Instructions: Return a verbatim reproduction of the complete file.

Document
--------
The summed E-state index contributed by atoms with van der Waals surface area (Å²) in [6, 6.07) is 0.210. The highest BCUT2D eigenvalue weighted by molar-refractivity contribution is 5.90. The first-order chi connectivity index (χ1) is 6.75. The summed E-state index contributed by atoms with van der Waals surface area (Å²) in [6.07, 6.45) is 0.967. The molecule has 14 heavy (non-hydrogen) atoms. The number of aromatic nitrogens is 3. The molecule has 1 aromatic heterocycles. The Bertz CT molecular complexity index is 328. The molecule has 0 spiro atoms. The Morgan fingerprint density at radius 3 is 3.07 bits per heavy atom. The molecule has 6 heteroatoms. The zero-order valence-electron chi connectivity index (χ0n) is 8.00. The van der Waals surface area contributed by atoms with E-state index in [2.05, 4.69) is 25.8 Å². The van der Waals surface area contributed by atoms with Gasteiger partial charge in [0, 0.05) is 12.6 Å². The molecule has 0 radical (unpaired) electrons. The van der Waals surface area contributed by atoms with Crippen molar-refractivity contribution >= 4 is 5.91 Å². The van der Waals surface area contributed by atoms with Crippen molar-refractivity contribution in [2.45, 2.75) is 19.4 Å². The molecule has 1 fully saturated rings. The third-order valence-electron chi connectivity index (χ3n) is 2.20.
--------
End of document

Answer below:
The summed E-state index contributed by atoms with van der Waals surface area (Å²) in [6, 6.07) is 0.210. The highest BCUT2D eigenvalue weighted by molar-refractivity contribution is 5.90. The first-order chi connectivity index (χ1) is 6.75. The summed E-state index contributed by atoms with van der Waals surface area (Å²) in [6.07, 6.45) is 0.967. The molecule has 14 heavy (non-hydrogen) atoms. The number of aromatic nitrogens is 3. The molecule has 1 aromatic heterocycles. The Bertz CT molecular complexity index is 328. The molecule has 0 spiro atoms. The Morgan fingerprint density at radius 3 is 3.07 bits per heavy atom. The molecule has 6 heteroatoms. The zero-order valence-electron chi connectivity index (χ0n) is 8.00. The van der Waals surface area contributed by atoms with E-state index in [2.05, 4.69) is 25.8 Å². The van der Waals surface area contributed by atoms with Gasteiger partial charge in [0, 0.05) is 12.6 Å². The molecule has 0 radical (unpaired) electrons. The van der Waals surface area contributed by atoms with Crippen molar-refractivity contribution >= 4 is 5.91 Å². The van der Waals surface area contributed by atoms with Crippen molar-refractivity contribution in [2.45, 2.75) is 19.4 Å². The molecule has 1 fully saturated rings. The third-order valence-electron chi connectivity index (χ3n) is 2.20.